Landing:
December 15, 1998, 10:53:29 p.m. EST, Runway 15, Kennedy Space Center, Fla. Rollout distance: 8,343 feet. Rollout time: 44 seconds. Mission duration: 11 days, 19 hours and 18 minutes. Landed on orbit 186, logging 4.6-million miles. It marked the 10th nighttime landing in the Shuttle program, the fifth at Kennedy Space Center, the 17th straight landing at Kennedy Space Center, the 24th in the last 25 Shuttle missions to land at the Florida spaceport, the 46th KSC landing in the history of the Shuttle program, and the ninth landing of Endeavour at KSC.

1999
STS-96
(2nd International Space Station Flight)
Discovery
Pad B 94th Shuttle mission 26th flight OV-103 47th KSC landing

Mission Highlights:
During the 12-day mission to begin assembly of the International Space Station (ISS), all objectives were met. On Dec. 5, the 12.8ton Unity connecting module was first connected to Endeavour’s docking system; on Dec. 6, using the 50-foot-long robot arm, the Zarya control module was captured from orbit and mated to Unity; and astronauts Ross and Newman conducted three spacewalks to attach cables, connectors and hand rails. The two modules were powered up after the astronauts’ entry. Other EVA objectives were met as Ross and Newman tested a Simplified Aid for EVA Rescue (SAFER) unit, a self-rescue device should a spacewalker become separated from the spacecraft during an EVA; nudged two undeployed antennas on Zarya into position; removed launch restraint pins on Unity’s four hatchways for mating future additions of station modules and truss structures; installed a sunshade over Unity’s two data relay boxes to protect

Crew:
Kent V. Rominger, Commander (4th Shuttle flight) Rick D. Husband, Pilot (1st) Ellen Ochoa, Mission Specialist (3rd) Tamara E. Jernigan, Mission Specialist (5th) Daniel T. Barry, Mission Specialist (2nd) Julie Payette, Mission Specialist (1st) (Canadian Space Agency) Valery Ivanovich Tokarev, Mission Specialist (1st) (Russian Aviation and Space Agency)

59

STS-96 (1999) continued

Orbiter Preps (move to):
OPF — Nov. 7, 1998 VAB — April 15, 1999 Pad — April 23, 1999 Return to VAB — May 16, 1999 (Rollback due to hail damage) Return to Pad — May 20, 1999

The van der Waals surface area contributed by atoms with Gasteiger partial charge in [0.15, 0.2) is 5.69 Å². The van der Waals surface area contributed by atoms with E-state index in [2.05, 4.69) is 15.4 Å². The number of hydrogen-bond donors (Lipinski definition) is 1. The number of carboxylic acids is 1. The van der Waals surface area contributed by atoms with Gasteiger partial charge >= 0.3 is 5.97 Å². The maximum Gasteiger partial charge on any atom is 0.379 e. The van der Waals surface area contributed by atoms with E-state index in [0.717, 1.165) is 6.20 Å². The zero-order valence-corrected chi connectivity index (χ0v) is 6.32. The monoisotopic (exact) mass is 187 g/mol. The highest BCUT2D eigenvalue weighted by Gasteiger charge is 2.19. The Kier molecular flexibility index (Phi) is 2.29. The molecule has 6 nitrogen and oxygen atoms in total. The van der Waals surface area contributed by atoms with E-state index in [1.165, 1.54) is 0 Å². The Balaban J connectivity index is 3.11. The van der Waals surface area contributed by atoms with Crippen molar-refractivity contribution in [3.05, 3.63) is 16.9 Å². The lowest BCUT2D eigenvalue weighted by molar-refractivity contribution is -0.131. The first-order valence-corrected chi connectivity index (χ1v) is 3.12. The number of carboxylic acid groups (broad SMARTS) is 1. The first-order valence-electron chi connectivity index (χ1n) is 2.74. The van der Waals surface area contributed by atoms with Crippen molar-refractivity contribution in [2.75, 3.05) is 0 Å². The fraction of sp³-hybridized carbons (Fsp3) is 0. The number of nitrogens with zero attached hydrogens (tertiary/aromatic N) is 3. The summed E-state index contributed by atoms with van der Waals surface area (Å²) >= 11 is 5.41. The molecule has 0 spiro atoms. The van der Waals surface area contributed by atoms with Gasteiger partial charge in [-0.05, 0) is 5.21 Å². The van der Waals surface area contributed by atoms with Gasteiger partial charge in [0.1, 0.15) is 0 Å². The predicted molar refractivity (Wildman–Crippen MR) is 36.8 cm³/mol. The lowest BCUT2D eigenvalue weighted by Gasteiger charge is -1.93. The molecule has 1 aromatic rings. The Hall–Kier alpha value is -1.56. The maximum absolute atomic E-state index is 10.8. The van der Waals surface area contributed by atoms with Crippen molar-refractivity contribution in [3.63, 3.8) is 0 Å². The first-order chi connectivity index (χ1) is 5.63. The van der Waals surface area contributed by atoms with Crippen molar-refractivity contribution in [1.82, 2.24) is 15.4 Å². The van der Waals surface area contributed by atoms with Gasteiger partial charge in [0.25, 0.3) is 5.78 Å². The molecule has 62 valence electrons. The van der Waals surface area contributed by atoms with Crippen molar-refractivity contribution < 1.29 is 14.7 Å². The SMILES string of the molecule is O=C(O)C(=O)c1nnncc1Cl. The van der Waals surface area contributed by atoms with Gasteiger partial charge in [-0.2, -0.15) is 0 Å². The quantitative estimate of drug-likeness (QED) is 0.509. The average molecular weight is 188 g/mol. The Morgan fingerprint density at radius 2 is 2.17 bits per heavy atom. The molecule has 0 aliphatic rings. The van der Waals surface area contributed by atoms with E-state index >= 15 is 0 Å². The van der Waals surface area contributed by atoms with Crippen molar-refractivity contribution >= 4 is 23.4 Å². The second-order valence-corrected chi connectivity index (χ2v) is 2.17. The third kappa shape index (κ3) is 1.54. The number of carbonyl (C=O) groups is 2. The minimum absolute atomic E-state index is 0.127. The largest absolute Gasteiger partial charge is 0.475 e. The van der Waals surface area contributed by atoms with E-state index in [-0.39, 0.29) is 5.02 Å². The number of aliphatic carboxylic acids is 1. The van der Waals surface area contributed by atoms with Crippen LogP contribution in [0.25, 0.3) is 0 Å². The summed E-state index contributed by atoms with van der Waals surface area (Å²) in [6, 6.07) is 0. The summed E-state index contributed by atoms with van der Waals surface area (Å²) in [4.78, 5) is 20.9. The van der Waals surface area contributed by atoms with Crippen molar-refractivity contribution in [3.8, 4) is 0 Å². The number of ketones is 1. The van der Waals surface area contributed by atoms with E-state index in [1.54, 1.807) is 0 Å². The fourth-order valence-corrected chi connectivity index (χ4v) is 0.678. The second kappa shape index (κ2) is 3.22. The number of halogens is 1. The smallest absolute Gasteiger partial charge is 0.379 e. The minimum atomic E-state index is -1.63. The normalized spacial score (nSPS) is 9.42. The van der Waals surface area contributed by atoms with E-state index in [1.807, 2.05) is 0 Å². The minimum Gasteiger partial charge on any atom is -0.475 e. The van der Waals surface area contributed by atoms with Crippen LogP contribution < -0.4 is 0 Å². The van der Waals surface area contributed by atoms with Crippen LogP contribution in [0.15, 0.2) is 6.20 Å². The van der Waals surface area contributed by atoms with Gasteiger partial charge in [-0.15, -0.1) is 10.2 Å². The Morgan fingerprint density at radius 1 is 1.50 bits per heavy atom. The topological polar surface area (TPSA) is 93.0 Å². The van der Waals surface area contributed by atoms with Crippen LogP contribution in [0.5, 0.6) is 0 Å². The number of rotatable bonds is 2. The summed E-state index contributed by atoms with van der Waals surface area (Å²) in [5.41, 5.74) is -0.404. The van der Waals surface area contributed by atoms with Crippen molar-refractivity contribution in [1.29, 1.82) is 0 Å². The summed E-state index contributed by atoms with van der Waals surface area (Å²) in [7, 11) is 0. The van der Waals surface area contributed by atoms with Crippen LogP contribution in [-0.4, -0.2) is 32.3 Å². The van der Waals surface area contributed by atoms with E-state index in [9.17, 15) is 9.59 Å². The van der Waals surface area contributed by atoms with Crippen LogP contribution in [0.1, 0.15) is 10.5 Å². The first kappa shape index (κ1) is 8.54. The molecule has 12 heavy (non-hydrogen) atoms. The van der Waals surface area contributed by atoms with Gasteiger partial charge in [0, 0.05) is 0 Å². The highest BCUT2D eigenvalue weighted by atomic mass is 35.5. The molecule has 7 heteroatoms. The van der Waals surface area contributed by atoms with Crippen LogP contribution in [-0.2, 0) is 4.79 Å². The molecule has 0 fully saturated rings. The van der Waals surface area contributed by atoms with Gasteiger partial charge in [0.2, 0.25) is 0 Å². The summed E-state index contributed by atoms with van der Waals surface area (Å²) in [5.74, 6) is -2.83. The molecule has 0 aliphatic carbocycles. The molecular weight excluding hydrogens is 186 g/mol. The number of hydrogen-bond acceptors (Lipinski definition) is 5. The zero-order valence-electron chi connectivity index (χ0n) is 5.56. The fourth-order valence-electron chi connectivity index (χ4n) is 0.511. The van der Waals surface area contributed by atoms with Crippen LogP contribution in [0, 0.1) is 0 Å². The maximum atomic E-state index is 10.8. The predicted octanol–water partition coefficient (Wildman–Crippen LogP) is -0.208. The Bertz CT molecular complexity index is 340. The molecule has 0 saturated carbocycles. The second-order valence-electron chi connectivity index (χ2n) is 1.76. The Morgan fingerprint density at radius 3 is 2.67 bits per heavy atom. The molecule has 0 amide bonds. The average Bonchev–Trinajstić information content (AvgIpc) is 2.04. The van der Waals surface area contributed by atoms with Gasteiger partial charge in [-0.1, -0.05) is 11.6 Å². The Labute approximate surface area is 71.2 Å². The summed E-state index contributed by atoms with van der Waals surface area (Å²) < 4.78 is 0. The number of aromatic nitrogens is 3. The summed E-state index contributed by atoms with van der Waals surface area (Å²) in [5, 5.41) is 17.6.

Launch:
May 27, 1999, 6:49:42 a.m. EDT. The originally scheduled launch of Discovery on May 20 was postponed because of hail damage sustained May 8 by the external tank while on the pad. It was determined that some of the tank’s foam insulation could not be reached for repairs with the orbiter on the pad. The orbiter was returned to the VAB, and inspections revealed more than 650 divots in the tank’s outer foam. Workers repaired about 460 critical divots over four days to minimize ice formation prior to launch. The countdown proceeded smoothly, with the only concern the presence of a sailboat in the solid rocket booster recovery area. As planned, launch managers determined the exact orbital location of the International Space Station during the countdown’s T-9-minute built-in hold. The decision was then made to launch Discovery at 6:49 a.m. EDT to achieve optimum Shuttle system performance and to accommodate Shuttle-Space Station docking activities.

checking smoke detectors. Eighteen items weighing 197 pounds were moved from the Station to Discovery for a return to Earth. The astronauts spent a total of 79 hours, 30 minutes inside the Station before closing the final hatch on the orbiting outpost. Rominger and Husband commanded a series of 17 pulses of Discovery’s reaction control system jets to boost the Station to an orbit of approximately 246 by 241 statute miles. After spending 5 days, 18 hours and 17 minutes linked to the Station, Discovery undocked at 6:39 p.m. EDT as Husband fired Discovery’s jets to move to a distance of about 400 feet for 2 _ lap flyaround. The crew used the flyaround to make a detailed photographic record of the ISS. After the flyaround, mission specialist Payette deployed the STARSHINE satellite from the orbiter’s cargo bay. The spherical, reflective object entered an orbit two miles below Discovery. The small probe became instantly visible from Earth as part of a project allowing more than 25,000 students from 18 countries to track its progress. Other payloads included the Shuttle Vibration Forces experiment and the Integrated Vehicle Health Monitoring HEDS Technology Demonstration.

Landing:
June 6, 1999, 2:02:43 a.m. EDT. Runway 15, Kennedy Space Center, Fla. Rollout distance: 8,866 feet. Rollout time: 56 seconds. Mission duration: nine days, 19 hours, 13 minutes, 57 seconds. Landed on orbit 154. Logged 3.8 million statute miles. Landed on first opportunity at KSC, marking 18th consecutive landing in Florida and 25th in the last 26 missions.